Google in Brazil says it can't find clear records of any such meeting requests by Mr. Tavares. But Mr. Hohagen confirms his account of the CD.

Google, meanwhile, began looking to make money in Brazil. In July 2005, it formed a local subsidiary to sell online advertising. Orkut was part of the strategy. "I lose sleep just thinking about the gold mine that Orkut could represent," Mr. Hohagen told Exame, Brazil's leading business magazine, in 2005.

But Google faced a growing wave of complaints, many instigated by Mr. Tavares. Sérgio Gardenghi Suiama, a federal prosecutor in São Paulo in charge of human rights, began flooding the company's Brazil office with subpoenas seeking identifying information, such as email addresses, of Orkut users accused of committing crimes online.

The Situation: In August, Google pulled ads from Orkut, its social networking Web site with a strong following in Brazil.
The Critic: A 28-year-old Brazilian lawyer and antipedophilia campaigner forced the Orkut move.
Why Google Should Care: Such scandals threaten the ability of Internet companies to profit from fast-growing social-networking Web sites.

Under direction from Google's U.S. headquarters, Mr. Hohagen refused to accept the subpoenas. Google's chief legal officer, David Drummond, traveled to Brazil to explain the situation. In April 2006, Mr. Drummond testified at a congressional hearing requested by Mr. Tavares. He said Google wished to assist authorities, but Orkut data were all stored on computer servers located in the U.S. Therefore, he said, the data were subject to U.S. laws, not Brazilian ones.

Those laws include strict protections on users' private data and typically don't allow Google to reveal private communications without a user's express consent, except under very limited conditions and when ordered by a U.S. judge. And some crimes being investigated by Brazilian authorities -- like racist speech -- aren't crimes in the U.S. If Google met Brazilian demands, what would it do if Saudi Arabia, where homosexuality is a crime, began asking it to unmask gay users?

Orkut has been sparking debates over freedom of expression elsewhere. The United Arab Emirates blocked the site this summer after concerns that a community called "Dubai Sex" was promoting immorality. In India, members of the Army of Shiva, a political party, responded to criticisms of it on the site by attacking cyber-cafes and demanding that Orkut be banned as a "threat to national security."

But Brazilians are sensitive to the idea that Americans dominate the Internet. In 2005, for instance, Brazil joined China in a bid to wrest control from the U.S. of the Internet's domain-name system -- the management of suffixes like .com and .net that help route Internet traffic.

Google took other steps that angered local officials. The company gave responsibility for handling its Brazilian legal crisis to an outside lawyer, Durval de Noronha Goyos Jr., head of one of Brazil's largest law firms. Mr. Noronha criticized the prosecutor, Mr. Suiama, for presenting "inept" judicial demands to Google's Brazil subsidiary rather than its headquarters in California, where the company wished to handle them. Mr. Suiama, he said, was more interested in "exhibitionism in the media" than in solving problems.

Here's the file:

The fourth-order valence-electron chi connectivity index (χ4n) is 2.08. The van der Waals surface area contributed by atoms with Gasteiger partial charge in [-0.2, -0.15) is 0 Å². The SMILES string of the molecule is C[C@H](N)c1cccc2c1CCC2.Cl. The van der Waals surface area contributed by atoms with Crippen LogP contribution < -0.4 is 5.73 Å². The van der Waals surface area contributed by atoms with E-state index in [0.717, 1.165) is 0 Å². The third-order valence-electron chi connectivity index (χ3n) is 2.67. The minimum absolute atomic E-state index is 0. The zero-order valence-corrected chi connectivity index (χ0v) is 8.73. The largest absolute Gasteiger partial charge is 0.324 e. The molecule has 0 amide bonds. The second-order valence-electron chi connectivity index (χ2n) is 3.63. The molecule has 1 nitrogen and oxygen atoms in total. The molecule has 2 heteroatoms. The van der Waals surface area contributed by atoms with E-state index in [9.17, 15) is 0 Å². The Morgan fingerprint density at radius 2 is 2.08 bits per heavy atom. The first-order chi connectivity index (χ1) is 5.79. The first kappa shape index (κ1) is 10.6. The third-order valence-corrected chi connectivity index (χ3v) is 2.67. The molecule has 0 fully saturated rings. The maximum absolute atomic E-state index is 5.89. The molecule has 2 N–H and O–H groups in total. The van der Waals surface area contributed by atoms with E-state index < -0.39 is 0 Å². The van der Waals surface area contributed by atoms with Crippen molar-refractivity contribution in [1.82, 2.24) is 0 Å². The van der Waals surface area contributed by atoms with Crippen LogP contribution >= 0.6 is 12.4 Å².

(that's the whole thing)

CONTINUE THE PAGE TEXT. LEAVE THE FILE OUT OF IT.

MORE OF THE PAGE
The approach backfired. In August of 2006, Mr. Suiama requested a police investigation of Mr. Hohagen for disobeying judicial orders and filed a lawsuit threatening Google with heavy fines unless it complied with his requests. That case is scheduled to go to an arbitration hearing next month. "If they want to do business in Brazil, they must obey the laws here," Mr. Suiama says.

By early this year, Mr. Hohagen says Google was already looking to shift strategies. It sent Orkut's creator, Mr. Büyükkökten, on a three-week tour through Brazil where he was mobbed by fans for autographs. During the tour Google announced that a test of Orkut advertising, which had started in India and the U.S. last year, would be extended to Brazil.

But the test provided additional ammunition for Mr. Tavares's 12-person team at SaferNet. Trawling through Orkut's communities, Mr. Tavares noticed that Google's automated ad system couldn't tell the difference between a page dedicated to pedophilia and one with ordinary content.

On Aug. 17, Mr. Tavares sent an 18-page complaint to Brazil's advertising watchdog, known as CONAR, documenting cases of embarrassing juxtapositions: advertisements for Diageo's Johnnie Walker whiskey next to pornographic images; a pet store pitch on a community dedicated to stabbing animals with knives. In the report, Mr. Tavares alleged that Google's "flagrant illegalities" had resulted in ads appearing next to "barbaric" content.

After CONAR opened an investigation a few days later, Google immediately suspended advertising world-wide on Orkut. The company described the ads as part of a test marketing program involving only 1% of Orkut pages. Given Orkut's heavy usage, however, the ads could have been viewed by users hundreds of millions of times a month.

Google has since moved swiftly to address critics' concerns in Brazil. In a news conference last month in São Paulo, Mr. Hohagen announced a shift in strategy: Google Brazil would begin accepting police and judicial requests, although, he said, the company's U.S. parent would still respond to them. And the company offered to outfit nonprofits, including SaferNet, with special accounts so their complaints about content would receive top priority.